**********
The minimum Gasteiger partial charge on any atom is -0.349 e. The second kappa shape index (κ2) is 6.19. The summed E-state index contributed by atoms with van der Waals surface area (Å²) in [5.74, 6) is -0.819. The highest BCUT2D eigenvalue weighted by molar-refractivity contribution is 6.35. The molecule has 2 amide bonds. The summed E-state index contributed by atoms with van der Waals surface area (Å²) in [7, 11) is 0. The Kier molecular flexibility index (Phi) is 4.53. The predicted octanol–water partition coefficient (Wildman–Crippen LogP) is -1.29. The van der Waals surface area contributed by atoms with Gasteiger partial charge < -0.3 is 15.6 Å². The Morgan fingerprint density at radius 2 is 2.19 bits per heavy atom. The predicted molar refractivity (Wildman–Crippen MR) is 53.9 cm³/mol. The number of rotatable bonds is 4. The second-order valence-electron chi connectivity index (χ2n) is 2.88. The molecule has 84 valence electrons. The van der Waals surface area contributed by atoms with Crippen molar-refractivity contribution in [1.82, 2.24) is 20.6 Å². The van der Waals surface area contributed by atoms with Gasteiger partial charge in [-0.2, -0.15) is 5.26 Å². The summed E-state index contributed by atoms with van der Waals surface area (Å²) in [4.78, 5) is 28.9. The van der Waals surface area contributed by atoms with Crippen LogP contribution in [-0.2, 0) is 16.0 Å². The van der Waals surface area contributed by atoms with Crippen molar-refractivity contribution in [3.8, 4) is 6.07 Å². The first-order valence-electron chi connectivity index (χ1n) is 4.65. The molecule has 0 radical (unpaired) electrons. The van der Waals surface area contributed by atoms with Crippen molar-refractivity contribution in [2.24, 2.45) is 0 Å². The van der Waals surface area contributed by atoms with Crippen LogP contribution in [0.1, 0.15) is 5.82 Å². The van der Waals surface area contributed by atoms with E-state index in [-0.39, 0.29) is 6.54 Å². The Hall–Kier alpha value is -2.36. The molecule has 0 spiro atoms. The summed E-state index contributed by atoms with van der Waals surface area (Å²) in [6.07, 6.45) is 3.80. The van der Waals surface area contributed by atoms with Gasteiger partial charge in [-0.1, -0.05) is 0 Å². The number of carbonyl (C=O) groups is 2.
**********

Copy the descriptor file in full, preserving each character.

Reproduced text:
The minimum Gasteiger partial charge on any atom is -0.349 e. The second kappa shape index (κ2) is 6.19. The summed E-state index contributed by atoms with van der Waals surface area (Å²) in [5.74, 6) is -0.819. The highest BCUT2D eigenvalue weighted by molar-refractivity contribution is 6.35. The molecule has 2 amide bonds. The summed E-state index contributed by atoms with van der Waals surface area (Å²) in [7, 11) is 0. The Kier molecular flexibility index (Phi) is 4.53. The predicted octanol–water partition coefficient (Wildman–Crippen LogP) is -1.29. The van der Waals surface area contributed by atoms with Gasteiger partial charge < -0.3 is 15.6 Å². The Morgan fingerprint density at radius 2 is 2.19 bits per heavy atom. The predicted molar refractivity (Wildman–Crippen MR) is 53.9 cm³/mol. The number of rotatable bonds is 4. The second-order valence-electron chi connectivity index (χ2n) is 2.88. The molecule has 84 valence electrons. The van der Waals surface area contributed by atoms with Crippen molar-refractivity contribution in [1.82, 2.24) is 20.6 Å². The van der Waals surface area contributed by atoms with Gasteiger partial charge in [-0.2, -0.15) is 5.26 Å². The summed E-state index contributed by atoms with van der Waals surface area (Å²) in [4.78, 5) is 28.9. The van der Waals surface area contributed by atoms with Crippen LogP contribution in [-0.2, 0) is 16.0 Å². The van der Waals surface area contributed by atoms with Crippen molar-refractivity contribution in [3.8, 4) is 6.07 Å². The first-order valence-electron chi connectivity index (χ1n) is 4.65. The molecule has 0 radical (unpaired) electrons. The van der Waals surface area contributed by atoms with Crippen molar-refractivity contribution in [2.24, 2.45) is 0 Å². The van der Waals surface area contributed by atoms with Crippen LogP contribution in [0.1, 0.15) is 5.82 Å². The van der Waals surface area contributed by atoms with E-state index in [-0.39, 0.29) is 6.54 Å². The Hall–Kier alpha value is -2.36. The molecule has 0 spiro atoms. The summed E-state index contributed by atoms with van der Waals surface area (Å²) in [6.07, 6.45) is 3.80. The van der Waals surface area contributed by atoms with Gasteiger partial charge in [-0.1, -0.05) is 0 Å². The number of carbonyl (C=O) groups is 2.